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credit of a wealthy citizen. If he desired, the Greek or Roman investor could get three to ten times these normal rates by taking the bottomry risk. Finally, we have excellent evidence of great stability in these normal interest rates over known long periods of time. This stability was due no doubt in part to tradition. Even today tradition plays an important role in determining interest rates on loans far removed from a money market. These ancient normal loans, if they are to be compared at all with modern loans, were probably most like modern personal loans made by small banks or by individuals. The rate ten years ago in New England might have been 6%, as it was one hundred years earlier. Western rates would have been higher but would rarely have been influenced by fluctuations in the Eastern money market. If indeed this analogy is even partly correct, the sluggishness of ancient rates is understandable, and the data from century to century, especially during the Greek and a portion of the Roman period, are meaningful. A few of the differences between the credit structure of antiquity and that of the present day should be noted here before ancient rates are analyzed in detail. There were few loans floated in volume by states. States were not in high credit standing. They were not often able to pledge the private resources of their people. They had not learned the principles of deficit financing. There were no large private corporate debtors. There was no bourse market to permit creditors to liquidate loans in advance of maturity; this device had to await the Italian financiers of the Middle Ages. There were no large banking organizations able to supplement the metallic currency with a large volume of credit instruments, able to create deposit money in volume, and able to act as convenient intermediaries between debtor and creditors. As a consequence there could be no large organized money market capable of reflecting quickly the supply and demand for credit and of mobilizing large credit resources. The risk factor in ancient loans is probably overstressed in explaining high normal interest rates. The implication is that there were no safe loans in antiquity. But the margin of security was often very large, the term was short, and the sanctions for default were very severe: personal slavery in Babylonia and Rome. Risk loans certainly were common, and their rates were many times the concurrent normal rates. In Greece, at least, anyone could speculate if he desired. Furthermore, in modern times there is an enormous range of certain prime rates, and when such rates are high, this cannot be explained in terms of an increase in risk. American Telephone 8.80s seemed just as safe when they were issued in 1974 as American Telephone 25 8s were twenty-eight years earlier. No doubt the legal status of Greek and Roman creditors improved as time passed and this facilitated credit. But the sanctions of creditors seemed in some respects better under the Code of Hammurabi than they do today.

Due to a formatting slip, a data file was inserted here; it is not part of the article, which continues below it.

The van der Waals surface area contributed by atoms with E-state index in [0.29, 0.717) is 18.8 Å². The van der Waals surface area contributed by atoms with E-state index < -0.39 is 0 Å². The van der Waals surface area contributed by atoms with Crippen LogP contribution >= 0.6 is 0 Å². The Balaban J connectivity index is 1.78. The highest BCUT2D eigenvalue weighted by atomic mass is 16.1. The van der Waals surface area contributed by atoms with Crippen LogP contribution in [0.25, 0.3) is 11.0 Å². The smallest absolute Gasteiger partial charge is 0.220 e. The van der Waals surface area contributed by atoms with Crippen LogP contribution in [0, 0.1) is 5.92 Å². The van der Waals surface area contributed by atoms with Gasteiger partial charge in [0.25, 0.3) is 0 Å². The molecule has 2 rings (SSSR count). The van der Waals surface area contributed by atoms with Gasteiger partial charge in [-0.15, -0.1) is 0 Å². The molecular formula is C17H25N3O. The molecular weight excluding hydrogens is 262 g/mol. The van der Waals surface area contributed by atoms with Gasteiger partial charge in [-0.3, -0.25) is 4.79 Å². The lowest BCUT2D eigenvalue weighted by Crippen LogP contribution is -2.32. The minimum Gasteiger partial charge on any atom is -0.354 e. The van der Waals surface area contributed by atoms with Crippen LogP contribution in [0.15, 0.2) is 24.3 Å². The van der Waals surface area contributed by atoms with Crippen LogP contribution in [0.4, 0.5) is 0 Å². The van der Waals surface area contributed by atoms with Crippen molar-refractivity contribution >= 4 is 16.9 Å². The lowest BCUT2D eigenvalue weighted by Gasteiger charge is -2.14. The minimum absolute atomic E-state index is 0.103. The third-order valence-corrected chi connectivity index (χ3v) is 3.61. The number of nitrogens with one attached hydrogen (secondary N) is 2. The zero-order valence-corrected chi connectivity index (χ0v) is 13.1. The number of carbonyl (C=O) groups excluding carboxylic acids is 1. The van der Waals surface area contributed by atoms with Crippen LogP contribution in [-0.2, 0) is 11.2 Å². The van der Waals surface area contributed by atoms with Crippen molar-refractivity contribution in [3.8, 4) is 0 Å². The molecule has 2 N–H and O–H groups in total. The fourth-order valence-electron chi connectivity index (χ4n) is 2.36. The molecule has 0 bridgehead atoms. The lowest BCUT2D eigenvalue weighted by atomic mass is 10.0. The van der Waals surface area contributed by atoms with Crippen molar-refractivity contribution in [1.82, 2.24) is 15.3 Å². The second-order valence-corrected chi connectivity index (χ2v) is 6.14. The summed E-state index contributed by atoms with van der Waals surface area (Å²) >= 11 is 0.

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Instead of overemphasizing risk, another basic difference from today should be emphasized the relative inconvenience of lending or investing money in ancient times. A lack of institutional intermediaries would today bring our credit structure to a standstill. The mechanics of lending as individuals to other individuals on pawns or real estate or general credit is complex, burdensome, and potentially unpleasant, however giltedged the collateral. This difference of convenience alone may outweigh the factor of risk in explaining the tendency of ancients to hoard metal and invest in land. Keeping always in mind these differences of ancient credit from modern credit, as well as the fact that nevertheless in ancient times the use of credit was widespread, the data on ancient interest rates can now be reviewed to see to what extent it may yield generalities and comparisons. Table 4 summarizes those rates from Tables 1, 2, and 3 which purport to represent either rates on good credits or legal limits. They are stated in terms of centuries (except for the earliest period) and as ranges wherever available. Spot rates, usurious rates, risk rates, and eccentric rates are omitted. The data are subdivided geographically and by types of loan wherever that is definable. No attempt is made to distinguish the term of the loans because the data rarely specify term, and the legal limits never do. With a few exceptions most normal loans were for a year or a fraction thereof; occasionally, 2 5 years. Long-term loans existed at these rates, but were often renewals of shorter loans. Loans in kind are omitted from the table. Table 4 gives the impression that most Babylonian rates were higher than most Greek rates, and most Greek rates were higher than most Roman rates. Roman rates were usually also lower than the rates in Roman provinces. Almost nothing can be inferred concerning the stability of Babylonian rates or concerning their century-by-century trends. The very wide range quoted for most of this vast Babylonian epoch 10 25% could imply great volatility over a period of time, but could also imply a variety of types of loans. Greek rates seem the most stable over a long time, while Roman rates became very volatile from 100 B.C. to A.D. 200. Perhaps something like a true money market had developed in Rome by that time, but if so it was largely under the counter. There was a good measure of continuity in the development of credit forms over this entire ancient era, even though the center of civilization shifted at least twice and the customs and traditions of the peoples were very different. The Greeks adopted certain Babylonian weights and measures. It is likely that the elaborate but small-scale banking methods of Babylonia were also imitated by the Greeks; in any event the Greeks used similar forms. These credit forms were exploited by the Greeks in an atmosphere of freedom and laissez faire very different from that of Babylonia. Finally, Roman bankers were largely Greeks who must have brought